Other Unnecessary Eye Punishment
ANALYZING our “Seven Ages,” it is / \ obvious that campaigning for good eyes should begin at birth and that we layup trouble for ourselves every minute we delay thereafter. But it is never too late to begin sight-saving, and there will always be a reward, though we may not realize it.
The first and most strategic advance is against nearsight or myopia—the “Grand Panjandrum” of all eye troubles. The common cause of myopia is reading in bad position in poor light. This is a crime against
both eyes and body. And once with us, myopia is a continued pest and extortionist.
Let’s figure out our crime-prevention methods.
The first is to sit right. Watch average school children study. Notice how you yourself read. Somehow we read and study in curled and unnatural positions which cramp our chests and abdomens so that hearts, lungs and other organs do not function properly. We bend our necks till they ache. Is it any wonder school children stand, sit and slouch in most abominable positions?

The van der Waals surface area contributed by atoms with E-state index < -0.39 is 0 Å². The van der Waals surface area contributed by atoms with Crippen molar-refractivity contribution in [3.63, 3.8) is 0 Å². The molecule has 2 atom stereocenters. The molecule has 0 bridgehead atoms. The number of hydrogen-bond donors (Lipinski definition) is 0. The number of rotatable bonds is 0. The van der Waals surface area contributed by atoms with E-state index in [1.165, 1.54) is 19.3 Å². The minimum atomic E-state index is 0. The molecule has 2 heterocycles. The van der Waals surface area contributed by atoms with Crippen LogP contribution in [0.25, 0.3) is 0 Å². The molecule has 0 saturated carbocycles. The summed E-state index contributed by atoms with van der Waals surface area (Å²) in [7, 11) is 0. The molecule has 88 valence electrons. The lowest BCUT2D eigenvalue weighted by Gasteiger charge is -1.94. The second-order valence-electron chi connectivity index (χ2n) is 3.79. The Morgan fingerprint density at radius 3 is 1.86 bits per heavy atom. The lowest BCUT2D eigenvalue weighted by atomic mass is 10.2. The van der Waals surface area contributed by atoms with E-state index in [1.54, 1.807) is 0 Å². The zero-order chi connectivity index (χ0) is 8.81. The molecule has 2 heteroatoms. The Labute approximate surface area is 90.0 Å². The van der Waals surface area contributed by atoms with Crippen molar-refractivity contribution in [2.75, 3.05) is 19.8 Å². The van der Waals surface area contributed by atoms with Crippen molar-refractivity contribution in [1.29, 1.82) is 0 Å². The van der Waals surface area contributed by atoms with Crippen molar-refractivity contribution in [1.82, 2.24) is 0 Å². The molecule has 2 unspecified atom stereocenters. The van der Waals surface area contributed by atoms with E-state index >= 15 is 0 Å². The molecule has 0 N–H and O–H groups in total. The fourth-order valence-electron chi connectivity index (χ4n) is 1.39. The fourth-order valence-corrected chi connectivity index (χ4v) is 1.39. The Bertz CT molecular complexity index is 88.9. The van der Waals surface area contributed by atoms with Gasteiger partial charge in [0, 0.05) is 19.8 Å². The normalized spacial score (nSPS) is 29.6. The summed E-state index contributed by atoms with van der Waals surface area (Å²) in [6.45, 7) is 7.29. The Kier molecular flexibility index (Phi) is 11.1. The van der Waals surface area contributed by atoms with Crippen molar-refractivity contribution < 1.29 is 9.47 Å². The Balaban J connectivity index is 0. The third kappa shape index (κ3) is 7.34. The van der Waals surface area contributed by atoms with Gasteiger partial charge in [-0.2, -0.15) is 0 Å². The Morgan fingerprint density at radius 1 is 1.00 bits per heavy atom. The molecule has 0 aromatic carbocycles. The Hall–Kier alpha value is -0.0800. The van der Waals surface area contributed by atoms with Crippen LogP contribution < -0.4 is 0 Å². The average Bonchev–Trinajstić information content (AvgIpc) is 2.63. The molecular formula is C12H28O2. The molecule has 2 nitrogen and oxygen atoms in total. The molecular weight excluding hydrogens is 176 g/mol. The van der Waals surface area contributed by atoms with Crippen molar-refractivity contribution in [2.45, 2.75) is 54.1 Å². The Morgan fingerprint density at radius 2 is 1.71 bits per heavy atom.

There is a proper way to sit and read, and you can’t begin too young to learn it. It is easy, simple and comfortable. First of all, “sit tall.” Have a good light over the left shoulder and from above, if you are right-handed. This avoids shadows on the work. Prop the reading with a pile of books, easel <5r any device available, in such a way that the book surface will form an angle of not less than forty-five degrees with the flat desk surface. Experiment to get the angle you like best. Keep the reading material fourteen inches or slightly more away from the eyes, again suiting your own comfort. Bring the reading up to the eye, not the eye down to the reading.
Reading in a bad position—that is, bent over flat-topped tables and desks—places the eyes under unnecessary strain. Some theories of the causes of nearsight are based on this unnecessary punishment. The range over which the eye can see is about fifty degrees outward, fifty degrees inward, forty degrees upward and sixty degrees downward. If you want to experience the discomfort of trying to use the whole range, just get a friend to draw a pencil slowly toward his eyes. At a point three or four inches from the eye the eyeballs, which have been converging up to this point, will break away and resume the straight position. Your friend will at the same time mention a momentary strained feeling in his eye. Its range has been abused. In the usual reading punishment, it is the downward range that is abused.